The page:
Nigerian Women Leaders call for more involvement of women to promote peaceful elections
Date: Wednesday, February 6, 2019
Women Leaders in Nigeria converged in Abuja this week to call for greater involvement of women to promote peaceful elections, as the country prepares for General Elections on 16 February 2018. The appeal was made at a forum jointly supported by UN Women, the African Union and the Embassy of Germany on 30 January, which brought together women leaders across public and private sectors, ahead of the launch of the African Women Leadership Network (AWLN) in Nigeria.
The forum gathered various actors including representatives of political parties, the security sector, the media, academia and civil society, to discuss their roles in promoting women’s peaceful participation in the elections as candidates and voters.
With women and youth constituting more than half of Nigeria’s voting population, and identified as most vulnerable in situations of violence, the need to prevent the growing scourge of gender-related violence in elections is of priority concern for women. Violence against women in elections is not just a personal violation of a woman’s civic rights, but constitutes a systematic barrier to free, fair and inclusive democracy.
Nigeria has witnessed in recent months, increasingly visible cases of violence and disruptions of peace during the campaigns season across different political parties and within various electioneering activities across the country. As elections are the main vehicle by which leadership is established in a democracy, violence of any sort remains a danger to preserving and upholding the democratic life of any nation.
Speaking during the forum, the German Deputy Ambassador, Regine Hess said “the role of women in politics has to be strengthened. Women represent 50% of the Nigerian population – or even a little more. Participating in elections – as voters but also as candidates – is one way of making women’s voices heard. Women have to be at the polls on February 16th and March 2nd!”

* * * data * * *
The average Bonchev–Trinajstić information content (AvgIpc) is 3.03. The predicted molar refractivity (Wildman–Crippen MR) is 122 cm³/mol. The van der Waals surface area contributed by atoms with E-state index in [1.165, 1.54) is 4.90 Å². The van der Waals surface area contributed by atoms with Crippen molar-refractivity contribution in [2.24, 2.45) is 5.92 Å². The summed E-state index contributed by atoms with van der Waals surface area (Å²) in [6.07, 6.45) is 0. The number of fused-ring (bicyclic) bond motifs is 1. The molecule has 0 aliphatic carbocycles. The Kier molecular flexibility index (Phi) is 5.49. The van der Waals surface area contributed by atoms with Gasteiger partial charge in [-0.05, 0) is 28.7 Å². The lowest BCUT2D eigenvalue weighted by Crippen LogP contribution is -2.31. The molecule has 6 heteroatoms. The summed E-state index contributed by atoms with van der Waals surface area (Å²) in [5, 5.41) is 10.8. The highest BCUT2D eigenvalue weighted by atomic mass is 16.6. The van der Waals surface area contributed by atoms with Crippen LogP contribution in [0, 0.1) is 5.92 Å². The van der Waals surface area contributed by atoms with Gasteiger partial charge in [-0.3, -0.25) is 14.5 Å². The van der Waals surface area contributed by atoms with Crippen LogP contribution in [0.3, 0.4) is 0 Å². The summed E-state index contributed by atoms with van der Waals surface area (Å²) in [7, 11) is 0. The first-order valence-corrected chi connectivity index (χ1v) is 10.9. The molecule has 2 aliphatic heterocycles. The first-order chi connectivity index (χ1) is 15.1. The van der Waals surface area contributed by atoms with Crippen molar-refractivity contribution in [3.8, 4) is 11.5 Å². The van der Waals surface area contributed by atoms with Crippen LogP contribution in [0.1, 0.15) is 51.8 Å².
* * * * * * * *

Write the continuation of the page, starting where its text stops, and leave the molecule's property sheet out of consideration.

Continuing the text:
Deep-rooted patriarchal cultural patrons, high levels of poverty and illiteracy among women, as well as gender-based violence, are major obstacles to women’s full political participation. At the same time, the perception that the realm of politics belongs only to men is still widespread . Women leaders in Nigeria are advocating for stronger measures to remove such obstacles to their full participation in the electoral process and the political sphere more broadly.
UN Women’s Country Representative, Ms. Comfort Lamptey in her welcome statement, noted that “peaceful Elections devoid of all forms of violence can only happen when citizens fully understand how it impacts our progress as individuals, citizens and as a nation. Women need active roles in elections. We need women’s full participation not only as voters but also in increasing women’s access to leadership positions. Building sustainable peace requires commitment and strong partnership between the government, security sector, electoral bodies and the media to create a peaceful environment where the differences will be respected, and the focus must be the development of the country”.
The Africa Union country representative, Dr Tunji Ashaolu emphasized the importance of involving women at all levels of decision making. “Women are not only at the centre of development but are central to the development of the continent” . Dr Tunji called on all relevant stakeholders to follow the principle of the AU on democracy and governance to ensure that elections are not only free and fair but to make sure no citizen’s life is put at jeopardy because of the elections, especially the lives of women and youths.
The African Women Leadership Network is an initiative that seeks to create space for African women to share leadership experiences and seeks to enhance the leadership of women in the transformation of Africa with a focus on governance, peace, stability and development. It is a joint initiative of the African Union Commission and the United Nations , through the Offices of the AU Special Envoy on Women, Peace and Security, and UN Women. It is supported by the Federal Republic of Germany. It mobilizes African women leaders to play a significant role in the transformation of the continent, as aspired to in both the “Africa Agenda 2063” and the 2030 Global Sustainable Development Goals. “The Africa We Want”, envisions an Africa that is people-centered, with gender equality and where women are empowered and play their rightful role in all spheres of life.